On a personal level, Twitter makes it possible to follow experts in a particular medical branch and get their opinions on different issues. It is also a way to stay up-to-date with their latest articles and research. Such a network of virtual mentors is of enormous benefit for beginners in the field who are seeking career guidance [3, 7]. Furthermore, building a strong presence on Twitter can be seen as personal branding. Being active on a professional forum can lead to career opportunities and academic advancement [9]. Twitter can also be perceived as a useful tool to promote publications. Phillips et al. [13] stated that covering publications in the mainstream media had led to more journal citations, going back to 1991. Different studies have shown that sharing and pre-publishing papers on Twitter also results in significantly more citations [4, 6, 13]. The increasing influence of Twitter (and all social media) has resulted in the creation of the Altmetric scoring system, which shows how much attention an article has received across an array of platforms including mainstream and social media. This system, however, does not measure the quality of each work, and thus there have been concerns raised of manipulation attempts such as purchasing mentions [4].

With the swiftly growing and widespread popularity of Twitter, more patients with rare disorders have united together and formed communities. Not only does this strengthen the communication between people suffering from a disease, it also enables engagement from healthcare providers, scientists and advocates forming an international infrastructure. Stakeholders of such communities can express their issues with the use of disease-specific hashtags (e.g. #leusm for leukemia patients, #mmsm for multiple myeloma patients). As a result, physicians can receive direct feedback from their patients and follow their treatment. Moreover, specialists in the field can educate these communities and correct misconceptions. As Twitter enables real time interaction, physicians have an opportunity to learn more about the course of the particular disease as patients are usually open to sharing their experiences [9]. Furthermore, a study of prostate cancer by Huber et al. showed that online communities contribute to the decision making process regarding the choice of treatment [9, 14].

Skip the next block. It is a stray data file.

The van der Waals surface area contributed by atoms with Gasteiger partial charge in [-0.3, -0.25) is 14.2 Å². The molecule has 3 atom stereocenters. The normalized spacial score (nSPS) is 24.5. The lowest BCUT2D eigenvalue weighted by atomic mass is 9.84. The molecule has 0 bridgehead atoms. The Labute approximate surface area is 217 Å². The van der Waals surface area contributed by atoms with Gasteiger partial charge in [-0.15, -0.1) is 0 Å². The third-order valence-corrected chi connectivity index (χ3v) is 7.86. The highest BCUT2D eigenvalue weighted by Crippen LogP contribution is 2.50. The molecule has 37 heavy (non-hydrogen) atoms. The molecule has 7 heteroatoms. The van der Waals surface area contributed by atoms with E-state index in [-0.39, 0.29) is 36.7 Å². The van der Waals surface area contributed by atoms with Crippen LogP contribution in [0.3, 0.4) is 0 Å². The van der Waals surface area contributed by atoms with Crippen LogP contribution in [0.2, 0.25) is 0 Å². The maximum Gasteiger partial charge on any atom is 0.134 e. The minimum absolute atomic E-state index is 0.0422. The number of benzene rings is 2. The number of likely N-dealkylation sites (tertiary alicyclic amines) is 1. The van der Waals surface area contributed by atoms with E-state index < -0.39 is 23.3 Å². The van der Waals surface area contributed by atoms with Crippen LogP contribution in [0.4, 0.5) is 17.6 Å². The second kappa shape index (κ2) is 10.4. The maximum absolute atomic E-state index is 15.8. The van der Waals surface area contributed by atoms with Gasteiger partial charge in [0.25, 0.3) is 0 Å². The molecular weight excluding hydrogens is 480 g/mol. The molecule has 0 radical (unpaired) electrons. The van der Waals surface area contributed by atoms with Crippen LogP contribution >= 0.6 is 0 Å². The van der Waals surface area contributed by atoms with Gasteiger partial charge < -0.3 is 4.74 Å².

Hematology on Twitter

Being an international social media platform, Twitter is a place where one can gain recognition and build one’s reputation. The most common way of measuring an account’s popularity is by counting its followers, which tells you how many people (i.e. Twitter accounts) receive your tweets.

We have created a list of the most followed organizations/institutions and people associated with hematology. In order to achieve that, we used the site https://followerwonk.com/ which allows its users to find accounts with particular words in their Twitter profiles. We searched for accounts containing the words ‘hematologist’, ‘hematology’, ‘hematologic’, and ‘hematological’ and divided them into groups of organizations/institutions and individuals. It is important to remember that one is free to include whatever one wants on one’s Twitter profile, regardless of the authenticity of this information. Having ranked our obtained groups in order of declining number of followers, we have created lists of the most popular accounts (Table I).

Table I. Top 15 hematology societies, organizations or institutions on Twitter

Society, organization or institution

Followers

Tweets

Account age [years]

Social
authority*

1

@ASH_hematology | ASH

59,701

17,278

13.08

57

2

@ASCOPost | The ASCO Post

57,443

30,354

12.93

56

3

@OncologyTimes | Oncology Times

50,478

26,774

13.82

53

4

@BloodJournal | Blood Journal

45,191

6,551

7.29

63

5

@BloodAdvances | Blood Advances

30,432

5,22

6.51

53

6

@CancerNetwrk | CancerNetwork®

25,257

15,741

13.72

55

7

@EHA_Hematology | European Hematology Association

23,516

4,863

11.62

59

8

@OncJournal | The Oncologist

21,172

2,69

12.31

38

9

@ASHClinicalNews | ASH Clinical News

19,362

3,372

8.07

44

10

@VJHemOnc | VJHemOnc

18,224

31,337

7.58

62

11

@TheLancetHaem | The Lancet Haematology

17,54

3,772

8.39

56

12

@ESHaematology | ESH (Haematology)

11,997

1,775

11.74

42

13

@DFBC_PedCare | Dana-Farber/Boston Children’s

8,713

6,22

13.38

43

14

@MDedgeHemOnc | MDedge Hematology & Oncology

7,946

11,257

13.42

33

15

@ELShematology | Elsevier Hematology

7,549

2,691

9.13

49